Watch the piano-playing robot developed by leading AI lab that can also read human emotions

23 January 2023, 17:31 | Updated: 23 January 2023, 17:40

Xiaole, the piano-playing robot, can reportedly recognise human emotions
Xiaole, the piano-playing robot, can reportedly recognise human emotions. Picture: Alamy

By Sophia Alexandra Hall

A scientific laboratory in China on the frontline of Artificial Intelligence development has created a robot that can play the piano, and read the human emotions of its audience.

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In December 2022, photos and videos of a robot playing the piano in a restaurant in eastern China began spreading across the internet.

No explanation was provided for why this robot had seemingly taken on the job of resident pianist at this Hangzhou eatery, but the limited details of what this advanced android artist could do were impressive.

The robot, named Xiaole, is reportedly able to play the piano using a high-precision visual perception system, meaning it can locate the correct keys to press on the piano by itself.

Due to being built with multiple joints in its arms, the humanoid robot is able to complete everyday tasks and activities, such as playing the piano, and can also reportedly move its waist, head, and feet in order to reach all 88-keys of the instrument.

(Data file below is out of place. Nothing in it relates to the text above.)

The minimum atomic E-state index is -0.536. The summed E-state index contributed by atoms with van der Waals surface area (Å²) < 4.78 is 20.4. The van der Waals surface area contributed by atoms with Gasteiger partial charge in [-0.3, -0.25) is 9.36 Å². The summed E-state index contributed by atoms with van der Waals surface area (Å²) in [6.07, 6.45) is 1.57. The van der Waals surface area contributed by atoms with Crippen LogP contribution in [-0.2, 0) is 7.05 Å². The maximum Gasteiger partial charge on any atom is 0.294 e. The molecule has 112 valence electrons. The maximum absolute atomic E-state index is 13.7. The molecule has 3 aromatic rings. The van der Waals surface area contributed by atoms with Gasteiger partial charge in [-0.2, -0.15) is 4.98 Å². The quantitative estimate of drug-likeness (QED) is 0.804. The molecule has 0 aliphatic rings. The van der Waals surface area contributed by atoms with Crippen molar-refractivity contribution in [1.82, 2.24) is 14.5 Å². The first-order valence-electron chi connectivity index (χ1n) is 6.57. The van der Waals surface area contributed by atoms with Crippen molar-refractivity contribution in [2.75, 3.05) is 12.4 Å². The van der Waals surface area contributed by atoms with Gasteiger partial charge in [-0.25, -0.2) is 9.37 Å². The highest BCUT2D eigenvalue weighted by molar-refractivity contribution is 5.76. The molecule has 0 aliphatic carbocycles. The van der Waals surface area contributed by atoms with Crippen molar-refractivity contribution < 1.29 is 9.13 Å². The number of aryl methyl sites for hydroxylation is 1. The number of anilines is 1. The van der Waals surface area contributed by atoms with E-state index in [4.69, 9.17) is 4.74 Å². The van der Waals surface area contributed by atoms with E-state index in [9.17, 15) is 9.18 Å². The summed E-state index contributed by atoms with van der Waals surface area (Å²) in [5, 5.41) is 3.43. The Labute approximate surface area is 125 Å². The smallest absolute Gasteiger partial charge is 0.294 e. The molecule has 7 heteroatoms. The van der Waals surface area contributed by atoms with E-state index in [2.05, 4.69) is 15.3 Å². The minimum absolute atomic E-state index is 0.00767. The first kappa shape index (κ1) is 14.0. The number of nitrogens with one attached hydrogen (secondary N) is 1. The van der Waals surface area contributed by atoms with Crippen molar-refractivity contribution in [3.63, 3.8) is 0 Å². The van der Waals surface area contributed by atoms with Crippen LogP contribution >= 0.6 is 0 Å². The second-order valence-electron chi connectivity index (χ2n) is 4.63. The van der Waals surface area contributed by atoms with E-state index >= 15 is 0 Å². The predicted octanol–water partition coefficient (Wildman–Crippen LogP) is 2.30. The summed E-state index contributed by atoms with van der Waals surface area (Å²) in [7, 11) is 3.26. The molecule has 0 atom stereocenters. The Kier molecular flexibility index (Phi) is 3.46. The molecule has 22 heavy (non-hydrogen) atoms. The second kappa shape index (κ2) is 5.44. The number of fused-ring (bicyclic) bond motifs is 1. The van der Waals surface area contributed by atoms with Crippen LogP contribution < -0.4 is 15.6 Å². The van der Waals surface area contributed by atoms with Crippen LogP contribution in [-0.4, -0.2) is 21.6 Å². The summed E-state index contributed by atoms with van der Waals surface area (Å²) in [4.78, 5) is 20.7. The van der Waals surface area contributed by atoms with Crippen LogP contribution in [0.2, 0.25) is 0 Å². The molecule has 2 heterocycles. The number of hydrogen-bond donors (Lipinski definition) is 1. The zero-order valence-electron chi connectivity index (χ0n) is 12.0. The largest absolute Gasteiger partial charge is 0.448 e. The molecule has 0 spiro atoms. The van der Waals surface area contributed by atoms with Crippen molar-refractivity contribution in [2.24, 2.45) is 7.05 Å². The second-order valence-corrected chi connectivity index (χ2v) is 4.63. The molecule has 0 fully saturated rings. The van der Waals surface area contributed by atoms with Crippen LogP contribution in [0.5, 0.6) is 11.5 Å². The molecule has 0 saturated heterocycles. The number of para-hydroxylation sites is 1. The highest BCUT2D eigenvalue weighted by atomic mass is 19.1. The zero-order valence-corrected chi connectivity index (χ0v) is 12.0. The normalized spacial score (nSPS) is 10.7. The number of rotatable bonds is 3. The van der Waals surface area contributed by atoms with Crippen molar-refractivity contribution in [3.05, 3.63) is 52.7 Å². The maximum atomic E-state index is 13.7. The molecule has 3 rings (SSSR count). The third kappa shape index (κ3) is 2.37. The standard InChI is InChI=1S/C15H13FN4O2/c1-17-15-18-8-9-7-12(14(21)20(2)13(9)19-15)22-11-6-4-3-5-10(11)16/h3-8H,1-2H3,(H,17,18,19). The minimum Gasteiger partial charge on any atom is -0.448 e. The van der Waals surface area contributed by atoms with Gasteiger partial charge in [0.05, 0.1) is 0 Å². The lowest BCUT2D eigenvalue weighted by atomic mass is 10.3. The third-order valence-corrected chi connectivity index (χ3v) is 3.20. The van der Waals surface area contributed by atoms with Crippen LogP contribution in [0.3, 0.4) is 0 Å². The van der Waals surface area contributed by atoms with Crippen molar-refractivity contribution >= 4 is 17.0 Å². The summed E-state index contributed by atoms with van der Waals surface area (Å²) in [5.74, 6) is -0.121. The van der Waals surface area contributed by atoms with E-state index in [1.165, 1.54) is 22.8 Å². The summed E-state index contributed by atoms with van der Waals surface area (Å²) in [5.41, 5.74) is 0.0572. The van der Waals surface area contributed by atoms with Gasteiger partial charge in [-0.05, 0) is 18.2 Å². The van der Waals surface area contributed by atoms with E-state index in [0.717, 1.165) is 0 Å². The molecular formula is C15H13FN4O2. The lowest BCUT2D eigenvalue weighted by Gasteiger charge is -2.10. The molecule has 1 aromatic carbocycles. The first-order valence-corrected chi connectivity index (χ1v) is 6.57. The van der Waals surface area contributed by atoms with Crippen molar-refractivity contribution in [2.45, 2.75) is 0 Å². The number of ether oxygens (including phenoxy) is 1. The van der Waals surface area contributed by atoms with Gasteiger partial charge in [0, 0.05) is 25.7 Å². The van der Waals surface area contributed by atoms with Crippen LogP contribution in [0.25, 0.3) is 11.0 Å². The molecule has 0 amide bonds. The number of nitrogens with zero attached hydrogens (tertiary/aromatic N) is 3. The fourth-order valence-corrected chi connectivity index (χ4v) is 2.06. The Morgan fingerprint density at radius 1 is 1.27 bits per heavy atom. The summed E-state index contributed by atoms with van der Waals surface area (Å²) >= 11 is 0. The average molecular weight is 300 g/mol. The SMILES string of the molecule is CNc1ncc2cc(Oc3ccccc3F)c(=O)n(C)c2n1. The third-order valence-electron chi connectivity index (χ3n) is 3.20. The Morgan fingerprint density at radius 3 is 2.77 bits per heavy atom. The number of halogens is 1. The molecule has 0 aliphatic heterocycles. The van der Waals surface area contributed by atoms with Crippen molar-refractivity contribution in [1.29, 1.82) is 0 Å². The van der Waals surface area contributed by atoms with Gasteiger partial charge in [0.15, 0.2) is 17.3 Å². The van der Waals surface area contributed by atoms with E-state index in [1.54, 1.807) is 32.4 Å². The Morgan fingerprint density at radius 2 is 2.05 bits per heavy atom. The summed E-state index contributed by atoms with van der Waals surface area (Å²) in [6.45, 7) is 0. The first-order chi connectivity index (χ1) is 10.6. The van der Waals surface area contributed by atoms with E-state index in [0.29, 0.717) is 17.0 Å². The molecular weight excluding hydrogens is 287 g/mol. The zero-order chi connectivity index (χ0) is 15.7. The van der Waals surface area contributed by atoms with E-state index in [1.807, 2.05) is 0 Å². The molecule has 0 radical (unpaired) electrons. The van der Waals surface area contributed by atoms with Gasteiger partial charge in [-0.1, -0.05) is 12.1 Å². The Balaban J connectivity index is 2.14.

However, a notable addition to all these incredible abilities is that Xiaole is able to recognise human faces. Not only that, but it is also able to read its audience’s emotions – possibly scoping out what pundits thought of its performance.

Read more: Self-playing piano can speak English, sing and play the world’s most fiendish melodies

But why would a piano-playing robot need to also read and somewhat understand its audience?

Well, Xiaole is created by China’s Zhejiang Lab, a research institute based in Hangzhou with a specialism in Artificial Intelligence. The robot’s first somewhat public outing was in fact at an employee’s ‘family day’, where it performed for guests visiting the scientific campus in November 2022. A month later, the robot was moved to a local restaurant.

Notably, Xiaole isn’t the first piano-playing robot created by Zhejiang Lab. In 2021, the research institute showcased an android that played the piano after analysing the audience’s character. Sound familiar?

Read more: Study finds live classical music has huge emotional benefits for children

A robot by Zhejiang Lab plays the piano after analysing audience’s characters during the Apsara Conference 2021
A robot by Zhejiang Lab plays the piano after analysing audience’s characters during the Apsara Conference 2021. Picture: Getty

Subsequently, Xiaole’s ability to read human emotions may stem from this first robot’s learnings, and potentially has ties to how humans make, play, and understand music.

Human expression is ultimately at the heart of all music-making, and it's interesting to see this understanding echoed and understood by the scientists working at the cutting edge of Artificial Intelligence development.

Regardless of how impressive the robot’s mechanical skill and command of the keyboard is, the research and development into helping AI understand emotions and process them in their own tasks and skills may unlock a whole new genre of machine-learned music.